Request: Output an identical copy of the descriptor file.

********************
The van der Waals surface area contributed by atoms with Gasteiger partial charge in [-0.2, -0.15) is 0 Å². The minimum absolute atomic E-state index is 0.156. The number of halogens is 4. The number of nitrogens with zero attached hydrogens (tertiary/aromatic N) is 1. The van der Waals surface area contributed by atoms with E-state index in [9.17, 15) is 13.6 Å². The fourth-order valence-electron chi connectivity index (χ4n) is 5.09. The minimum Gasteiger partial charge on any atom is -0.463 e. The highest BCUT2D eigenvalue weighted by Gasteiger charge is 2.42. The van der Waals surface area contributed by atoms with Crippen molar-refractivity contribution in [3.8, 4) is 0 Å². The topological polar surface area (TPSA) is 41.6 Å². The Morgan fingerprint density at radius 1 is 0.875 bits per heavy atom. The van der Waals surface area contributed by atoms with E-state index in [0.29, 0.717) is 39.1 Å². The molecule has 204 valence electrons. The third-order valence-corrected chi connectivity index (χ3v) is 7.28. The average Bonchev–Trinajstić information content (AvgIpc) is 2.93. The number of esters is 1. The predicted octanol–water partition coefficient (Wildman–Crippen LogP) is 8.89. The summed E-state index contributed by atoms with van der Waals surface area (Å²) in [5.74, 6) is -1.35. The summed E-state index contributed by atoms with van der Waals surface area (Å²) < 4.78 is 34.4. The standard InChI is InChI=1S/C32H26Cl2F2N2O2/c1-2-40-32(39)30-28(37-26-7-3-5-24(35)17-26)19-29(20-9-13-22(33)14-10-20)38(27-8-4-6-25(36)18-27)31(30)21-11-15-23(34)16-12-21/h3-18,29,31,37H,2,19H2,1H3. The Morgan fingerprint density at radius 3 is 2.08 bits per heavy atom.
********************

The van der Waals surface area contributed by atoms with Gasteiger partial charge in [-0.2, -0.15) is 0 Å². The minimum absolute atomic E-state index is 0.156. The number of halogens is 4. The number of nitrogens with zero attached hydrogens (tertiary/aromatic N) is 1. The van der Waals surface area contributed by atoms with E-state index in [9.17, 15) is 13.6 Å². The fourth-order valence-electron chi connectivity index (χ4n) is 5.09. The minimum Gasteiger partial charge on any atom is -0.463 e. The highest BCUT2D eigenvalue weighted by Gasteiger charge is 2.42. The van der Waals surface area contributed by atoms with Crippen molar-refractivity contribution in [3.8, 4) is 0 Å². The topological polar surface area (TPSA) is 41.6 Å². The Morgan fingerprint density at radius 1 is 0.875 bits per heavy atom. The van der Waals surface area contributed by atoms with E-state index in [0.29, 0.717) is 39.1 Å². The molecule has 204 valence electrons. The third-order valence-corrected chi connectivity index (χ3v) is 7.28. The average Bonchev–Trinajstić information content (AvgIpc) is 2.93. The number of esters is 1. The predicted octanol–water partition coefficient (Wildman–Crippen LogP) is 8.89. The summed E-state index contributed by atoms with van der Waals surface area (Å²) in [5.74, 6) is -1.35. The summed E-state index contributed by atoms with van der Waals surface area (Å²) < 4.78 is 34.4. The standard InChI is InChI=1S/C32H26Cl2F2N2O2/c1-2-40-32(39)30-28(37-26-7-3-5-24(35)17-26)19-29(20-9-13-22(33)14-10-20)38(27-8-4-6-25(36)18-27)31(30)21-11-15-23(34)16-12-21/h3-18,29,31,37H,2,19H2,1H3. The Morgan fingerprint density at radius 3 is 2.08 bits per heavy atom.